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Federal Judge Strikes Down Kentucky's Marriage Discrimination Law

BY ARI EZRA WALDMAN

Kentucky-flagIn the 23rd consecutive pro-equality ruling from a federal court since the Supreme Court's decision in United States v. Windsor, Judge John G. Heyburn, a President George H.W. Bush appointee at the recommendation of now-Senate Minority Leader Mitch McConnell, struck down Kentucky's ban on gay couples marrying. Those of us following the situation in Kentucky knew this was coming: Judge Heyburn had previously ruled that Kentucky had to recognize the marriages of same-sex couples performed out of state. It was a small step to invalidate Kentucky's own ban.

The opinion in the case, aptly captioned Love v. Beshear, reviews much of the ground covered by the 22 rulings that preceded it. It also departs from the past by, in particular, both relying on Windsor and narrowing it. It explicitly declines to take the route preferred by the Tenth Circuit Court of Appeals in Kitchen v. Herbet, which was to find Utah's ban unconstitutional as a violation of a fundamental due process right, and instead relies on the Equal Protection Clause. Judge Heyburn concluded that Windsor was an equal protection ruling, not a due process one. The confusion stems from the lack of clarity in Justice Kennedy's opinion. The result is the same: the ban is unconstitutional.

AFTER THE JUMP, I review in detail Judge Heyburn's interpretation of Windsor and show how it is different than many of the cases that have come before it in the post-Windsor world.

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Utah, Indiana, Heightened Scrutiny and Next Steps: Is Marriage Heading to the Supreme Court?

BY ARI EZRA WALDMAN

UtahOne year this week, the Supreme Court brought marriage equality back to California when it ended the Prop 8 case. It also declared Section 3 of the Defense of Marriage Act (DOMA) unconstitutional and, thereby, ushered in a year of unbroken marriage equality victories indebted to United States v. Windsor. The Supreme Court was equally as active today, deciding, for example, that police must get a warrant before searching cell phones upon arrest and that the Aereo streaming television service is illegal under the Copyright Act.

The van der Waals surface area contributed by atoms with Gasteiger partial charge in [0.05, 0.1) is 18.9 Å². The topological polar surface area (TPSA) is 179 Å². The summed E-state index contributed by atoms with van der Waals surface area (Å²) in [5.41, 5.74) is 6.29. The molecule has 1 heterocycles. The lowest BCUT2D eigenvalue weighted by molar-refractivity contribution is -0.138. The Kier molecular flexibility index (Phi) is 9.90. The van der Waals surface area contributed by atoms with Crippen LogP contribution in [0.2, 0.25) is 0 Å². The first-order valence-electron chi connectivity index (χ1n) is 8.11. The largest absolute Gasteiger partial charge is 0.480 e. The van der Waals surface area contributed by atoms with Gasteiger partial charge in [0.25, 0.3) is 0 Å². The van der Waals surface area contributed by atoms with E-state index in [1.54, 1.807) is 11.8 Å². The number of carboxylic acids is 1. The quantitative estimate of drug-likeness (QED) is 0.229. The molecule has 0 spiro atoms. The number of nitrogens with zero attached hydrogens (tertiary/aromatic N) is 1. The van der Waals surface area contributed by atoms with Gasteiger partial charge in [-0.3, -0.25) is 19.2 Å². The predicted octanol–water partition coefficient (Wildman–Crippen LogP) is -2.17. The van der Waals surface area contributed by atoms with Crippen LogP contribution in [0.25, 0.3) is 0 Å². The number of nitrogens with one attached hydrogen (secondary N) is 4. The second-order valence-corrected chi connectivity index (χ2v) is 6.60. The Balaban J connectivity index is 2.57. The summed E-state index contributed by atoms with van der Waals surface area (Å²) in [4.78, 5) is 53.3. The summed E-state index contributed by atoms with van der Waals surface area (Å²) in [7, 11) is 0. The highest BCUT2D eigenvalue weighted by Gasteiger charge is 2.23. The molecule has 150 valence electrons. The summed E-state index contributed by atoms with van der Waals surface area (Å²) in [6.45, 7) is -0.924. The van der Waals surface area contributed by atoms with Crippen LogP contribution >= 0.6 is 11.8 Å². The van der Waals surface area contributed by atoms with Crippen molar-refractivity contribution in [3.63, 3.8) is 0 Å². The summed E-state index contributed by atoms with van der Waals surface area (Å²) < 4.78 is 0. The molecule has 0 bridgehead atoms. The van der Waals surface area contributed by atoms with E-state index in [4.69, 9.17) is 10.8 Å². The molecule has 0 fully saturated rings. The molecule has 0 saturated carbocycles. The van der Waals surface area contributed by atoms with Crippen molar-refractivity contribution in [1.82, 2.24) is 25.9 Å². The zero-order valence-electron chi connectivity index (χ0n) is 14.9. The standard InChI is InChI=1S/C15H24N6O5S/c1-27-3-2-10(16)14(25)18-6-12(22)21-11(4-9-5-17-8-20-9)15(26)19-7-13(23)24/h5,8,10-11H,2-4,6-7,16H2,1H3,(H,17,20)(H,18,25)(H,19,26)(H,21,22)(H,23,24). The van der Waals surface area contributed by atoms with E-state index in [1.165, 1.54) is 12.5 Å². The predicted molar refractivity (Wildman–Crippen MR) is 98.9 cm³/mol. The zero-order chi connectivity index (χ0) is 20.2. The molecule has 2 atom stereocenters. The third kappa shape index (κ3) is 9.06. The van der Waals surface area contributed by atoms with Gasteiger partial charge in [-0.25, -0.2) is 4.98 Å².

Unless you count the impending Hobby Lobby case, a challenge to Obamacare's requirement that employers offer their employees health plans that cover contraceptives, which raises the highly relevant question of how big of a donut hole will be carved out by so-called "religious exemptions" to equality legislation, our right to marry did not have a date at the Supreme Court this week.

But much progress was made in the lower courts.

The Ninth Circuit has refused to rehear the case in which it held that antigay discrimination merits heightened scrutiny. This means that pretty much any gay rights case out of the most populous circuit in the country -- stretching from Montana to Arizona and from Nevada to Alaska and Hawaii -- will more than likely end with a pro-equality ruling. Heightened scrutiny makes it nearly impossible to justify discrimination, which brings us closer to our goal of universal equality.

The Tenth Circuit affirmed District Judge Shelby's ruling that Utah's ban on same-sex marriage is unconstitutional. The 2-1 decision marks the first time a federal appellate court has ruled on a marriage ban in the post-DOMA world. The ruling, which included a stay pending Supreme Court review, sets the stage for several potential next steps, all of which may culminate at the Supreme Court.

And a district court judge in Indiana ruled that state's ban on same-sex marriage is unconstitutional. And there was no stay attached to the decision, so for now, gay couples can marry -- and are marrying -- already.

Judge Richard Young of Indiana was right. He remarked how he had never seen anything like this before: In the span of one year, marriage equality went from a handful of states with a loud opposition to victory after victory after victory since the Supreme Court decided the DOMA case. 

In the coming days, I will summarize and analyze these decisions (and other legal developments affecting the LGBT community, but for now, let's discuss what happens next.

CONTINUED, AFTER THE JUMP...